Think Wicked the musical isn’t feminist? Let it go.


Went to see Wicked the musical. Loved it. Loved the costumes, the staging, the wickedly witchy leads, the feminist message. Loved it. End of.

It’s rare that a West End / Broadway musical gets everyone talking about feminism, but that’s what Wicked has done ever since it was first performed in 2003 in New York’s Gerswhin theatre.

Imagine a reworking of the Wizard of Oz story, set just a bit before and a bit after Dorothy’s arrival in Oz (not that you’ll ever get to see her, though you’ll enjoy the smart references to her throughout).

The action centres on Elphaba (the ‘Wicked’ Witch of the West) and Glinda (the ‘Good’ witch of the South), two enthusiastic students who take very different career pathways. Popular Glinda yearns to be successful at magic, but her talent lies more in social manipulation and leadership. Fiery green outsider Elphaba has no idea she’s possessed of such a natural magical talent (or an equally powerful passion for animal rights) until she enrolls in Shiz academy as her sister Nessarose’s helper.

Glinda: I’m pretty and everyone loves me and I’ve got all the best lines

Elphaba and Glinda are forced to room together at the academy as hate-at-first-sight enemies (cue ‘what is this feeling?’, a song with lyrics echoing all those pink-and-yellow french fancy musical duets, except the ‘feeling’ is loathing.) Over time, the girls become staunch allies who support and accept each other and put each other’s interests first, including when it comes to love. Amazing.

This isn’t about ‘which witch do you love and which do you hate’, as if you’re going through the faces in an old yearbook. There’s no way anyone watching the show is going to hate fiery green Elphaba just because she loves learning and speaking her mind. She’s just like all of us in our school years – worried we’re disgusting freaks and resigned to feeling like everyone will find out about it and hate us. Those feelings never quite go away after school, either – so most of us never stop having a little bit of Elphie in us, deep inside. She’s a total hero.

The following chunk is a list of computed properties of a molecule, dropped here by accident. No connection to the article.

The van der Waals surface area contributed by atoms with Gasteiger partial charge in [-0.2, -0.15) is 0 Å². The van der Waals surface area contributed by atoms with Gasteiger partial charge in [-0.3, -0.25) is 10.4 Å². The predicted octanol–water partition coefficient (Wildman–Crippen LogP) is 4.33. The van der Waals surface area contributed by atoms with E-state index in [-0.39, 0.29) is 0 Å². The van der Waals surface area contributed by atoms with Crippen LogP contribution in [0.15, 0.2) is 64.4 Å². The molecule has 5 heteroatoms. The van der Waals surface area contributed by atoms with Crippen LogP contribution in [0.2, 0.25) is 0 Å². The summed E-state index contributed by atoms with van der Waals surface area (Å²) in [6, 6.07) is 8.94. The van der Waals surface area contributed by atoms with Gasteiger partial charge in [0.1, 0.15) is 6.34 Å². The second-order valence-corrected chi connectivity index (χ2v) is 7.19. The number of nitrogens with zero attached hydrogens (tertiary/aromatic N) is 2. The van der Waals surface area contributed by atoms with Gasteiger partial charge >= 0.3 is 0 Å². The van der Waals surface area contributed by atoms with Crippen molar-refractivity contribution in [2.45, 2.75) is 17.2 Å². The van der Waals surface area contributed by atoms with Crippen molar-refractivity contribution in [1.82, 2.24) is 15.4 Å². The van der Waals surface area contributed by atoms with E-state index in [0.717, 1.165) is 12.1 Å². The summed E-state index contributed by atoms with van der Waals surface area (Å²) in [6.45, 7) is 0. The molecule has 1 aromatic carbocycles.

Shock horror – we’re also not going to hate Glinda, even though she’s popular and manipulative and highly invested in getting her ego massaged on a regular basis. In fact, even though she might seem ‘shallow’ on the outside, she gives up more than anyone else does in the play. She’s also a total hero.

Self-empowerment, considering someone else’s needs as well as your own, building and strengthening your moral compass, standing up to ‘the man’… it’s all here. Wicked’s empowering message is sprinkled on you like musical confetti and you’ll love it.

Elphaba: I’m better at magic and you might relate to me and I’ll probably make you cry a bit

The main problem you could throw at Wicked (if you were really mean and wanted to) is that it’s terribly fun and occasionally described as “silly frivolity”  with a popularity among teenage girls that “borders on the religious” by people who love art and critical theory and having everything all proper. But that says more about the critics than the show. What’s wrong with a musical that’s fun, has a strong message AND appeals to teenage girls? Is any one of these three things bad? Is any one of them like, not good, or not what superior people do, or something? Do superior people have something against teenage girls?

When our roving reporter went to see the show, they took a pic for some young people waiting just outside, as it happens. And they were great. They wore matching suits and dickie-bows with more than a hint of empowerment and looked totally happy to be going to see a great show together. You know what? That’s not silly frivolity. That’s just rad.

Wicked is rad, and so are the teenage girls going to see it.

Coming away from the show, one of the loveliest things about it is its non-binary approach to social perception and ethics, and its handling of actions, intentions and consequences. And yet it manages to wrap up a whole bunch of powerful messages in an awesome lights, staging, costumes and sound package with flying monkeys…

L. Frank Baum’s original Wizard of Oz, the man behind the emerald curtain, preferred style to substance. It seems, however, that Wicked the musical benefits from both.

If you’ve thrilled to the visuals of the Harry Potter films and enjoyed the Disney feminism of ‘Frozen’, and you STILL haven’t seen Wicked,  there’s still time to drop a little ‘defying gravity’ into your ‘let it go’.

Wicked UK – official website


write for Mookychick